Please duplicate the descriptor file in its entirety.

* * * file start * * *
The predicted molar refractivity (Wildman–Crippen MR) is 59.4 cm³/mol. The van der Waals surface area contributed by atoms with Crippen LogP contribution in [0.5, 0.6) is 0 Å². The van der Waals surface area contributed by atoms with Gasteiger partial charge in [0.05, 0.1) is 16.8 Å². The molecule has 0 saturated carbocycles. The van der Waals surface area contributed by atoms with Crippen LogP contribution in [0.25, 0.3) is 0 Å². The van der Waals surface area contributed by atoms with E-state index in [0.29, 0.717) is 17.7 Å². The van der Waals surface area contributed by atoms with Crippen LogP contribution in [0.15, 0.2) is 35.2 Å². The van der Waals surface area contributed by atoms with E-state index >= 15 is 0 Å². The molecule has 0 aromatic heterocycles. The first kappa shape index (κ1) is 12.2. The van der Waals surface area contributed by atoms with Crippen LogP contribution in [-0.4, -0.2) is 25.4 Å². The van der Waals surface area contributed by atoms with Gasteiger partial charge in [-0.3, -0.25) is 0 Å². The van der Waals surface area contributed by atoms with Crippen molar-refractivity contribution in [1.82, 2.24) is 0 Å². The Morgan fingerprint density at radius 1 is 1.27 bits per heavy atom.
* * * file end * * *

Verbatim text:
The predicted molar refractivity (Wildman–Crippen MR) is 59.4 cm³/mol. The van der Waals surface area contributed by atoms with Crippen LogP contribution in [0.5, 0.6) is 0 Å². The van der Waals surface area contributed by atoms with Gasteiger partial charge in [0.05, 0.1) is 16.8 Å². The molecule has 0 saturated carbocycles. The van der Waals surface area contributed by atoms with Crippen LogP contribution in [0.25, 0.3) is 0 Å². The van der Waals surface area contributed by atoms with E-state index in [0.29, 0.717) is 17.7 Å². The van der Waals surface area contributed by atoms with Crippen LogP contribution in [0.15, 0.2) is 35.2 Å². The van der Waals surface area contributed by atoms with E-state index >= 15 is 0 Å². The molecule has 0 aromatic heterocycles. The first kappa shape index (κ1) is 12.2. The van der Waals surface area contributed by atoms with Crippen LogP contribution in [-0.4, -0.2) is 25.4 Å². The van der Waals surface area contributed by atoms with Gasteiger partial charge in [-0.3, -0.25) is 0 Å². The van der Waals surface area contributed by atoms with Crippen molar-refractivity contribution in [1.82, 2.24) is 0 Å². The Morgan fingerprint density at radius 1 is 1.27 bits per heavy atom.